If a negligent worker causes injury in the course of his job, compensation is generally payable by his or her employer under the principle of vicarious liability. However, as one case concerning an office prank showed, that does not apply where the worker concerned is on a frolic of his own.
A woman suffered a serious injury to her lower back when a colleague pulled her chair away just as she was about to sit on it. Lawyers on her behalf sued the local authority for which both of them worked and damages were agreed at £58,000, subject to the employer being found liable.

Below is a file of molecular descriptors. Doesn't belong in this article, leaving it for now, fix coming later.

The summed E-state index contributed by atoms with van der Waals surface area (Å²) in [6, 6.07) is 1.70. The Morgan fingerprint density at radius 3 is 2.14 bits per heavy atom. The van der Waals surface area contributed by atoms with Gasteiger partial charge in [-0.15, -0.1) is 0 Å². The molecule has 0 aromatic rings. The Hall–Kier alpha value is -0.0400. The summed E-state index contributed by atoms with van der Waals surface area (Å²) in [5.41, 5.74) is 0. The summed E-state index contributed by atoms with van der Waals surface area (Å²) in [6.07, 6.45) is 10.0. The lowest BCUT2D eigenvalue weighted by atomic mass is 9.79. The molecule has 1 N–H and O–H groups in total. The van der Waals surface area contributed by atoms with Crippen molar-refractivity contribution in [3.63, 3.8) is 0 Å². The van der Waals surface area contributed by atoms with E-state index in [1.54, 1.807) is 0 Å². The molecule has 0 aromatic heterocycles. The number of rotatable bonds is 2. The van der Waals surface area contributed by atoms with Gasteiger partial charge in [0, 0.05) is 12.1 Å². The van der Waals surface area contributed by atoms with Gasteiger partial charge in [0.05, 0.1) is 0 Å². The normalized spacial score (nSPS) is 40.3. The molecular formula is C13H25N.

In dismissing her claim, a judge noted that the colleague got on well with the woman and normally behaved professionally. There was no culture of pranks in the office and he had not acted maliciously. With little more than a flick of his hand, he had moved the chair as a joke on the spur of the moment. His act of pure folly was carried out in an entirely private capacity and was unconnected to his work.